LONDON'S blue plaques that commemorate the past homes of famous people are set for history's dustbin due to government austerity cuts.
English Heritage, the department in charge of blue plaques, faces a cut in its budget from £130 million in 2010/11 to £92 million by 2014 and reckons it would save £120,000 a year by ending the scheme.
"These are extremely difficult times for English Heritage and for the scheme, which has a very uncertain future,” admitted Dr Emily Cole, head of blue plaques, in a letter seen by the Mail on Sunday.
Each plaque costs £965 to install, including research, and there are now 869 of the historical markers across London, the first city to adopt the look-who-lived-here idea way back in 1867 when Lord Byron's birthplace was awarded the accolade.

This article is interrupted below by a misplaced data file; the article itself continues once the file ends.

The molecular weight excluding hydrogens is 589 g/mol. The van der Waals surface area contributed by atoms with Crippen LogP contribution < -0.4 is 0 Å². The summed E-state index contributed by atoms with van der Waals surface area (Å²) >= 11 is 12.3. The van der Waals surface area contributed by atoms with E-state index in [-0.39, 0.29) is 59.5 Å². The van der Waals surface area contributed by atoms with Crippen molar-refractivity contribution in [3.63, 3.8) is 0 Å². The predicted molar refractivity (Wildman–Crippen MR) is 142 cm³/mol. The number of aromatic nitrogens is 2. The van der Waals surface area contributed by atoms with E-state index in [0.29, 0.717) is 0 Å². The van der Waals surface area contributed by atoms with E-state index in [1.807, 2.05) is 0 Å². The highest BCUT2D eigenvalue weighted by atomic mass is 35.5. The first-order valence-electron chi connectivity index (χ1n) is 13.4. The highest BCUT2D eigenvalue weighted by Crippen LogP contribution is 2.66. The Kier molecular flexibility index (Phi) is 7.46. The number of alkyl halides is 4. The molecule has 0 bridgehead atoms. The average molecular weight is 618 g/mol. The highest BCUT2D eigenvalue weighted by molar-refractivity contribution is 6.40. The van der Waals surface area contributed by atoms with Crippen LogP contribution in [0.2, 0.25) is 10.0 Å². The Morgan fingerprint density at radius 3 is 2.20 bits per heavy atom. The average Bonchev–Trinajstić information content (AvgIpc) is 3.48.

English Heritage plans to suspend new plaque installation for two years - nine are put up each year -and then revive the scheme in 2015, when it hopes to have new funding in place, possibly in the form of sponsorship.
"English Heritage remains committed to the blue plaques scheme that has done so much to inspire Londoners and visitors with the history of the capital and its inhabitants," read a statement.
The number of blue plaques going up had already been cut by 25% last year in an earlier cost-slashing effort, a year which saw English Heritage's two top executives share bonuses of £40,000, or about four years worth of blue plaque installation.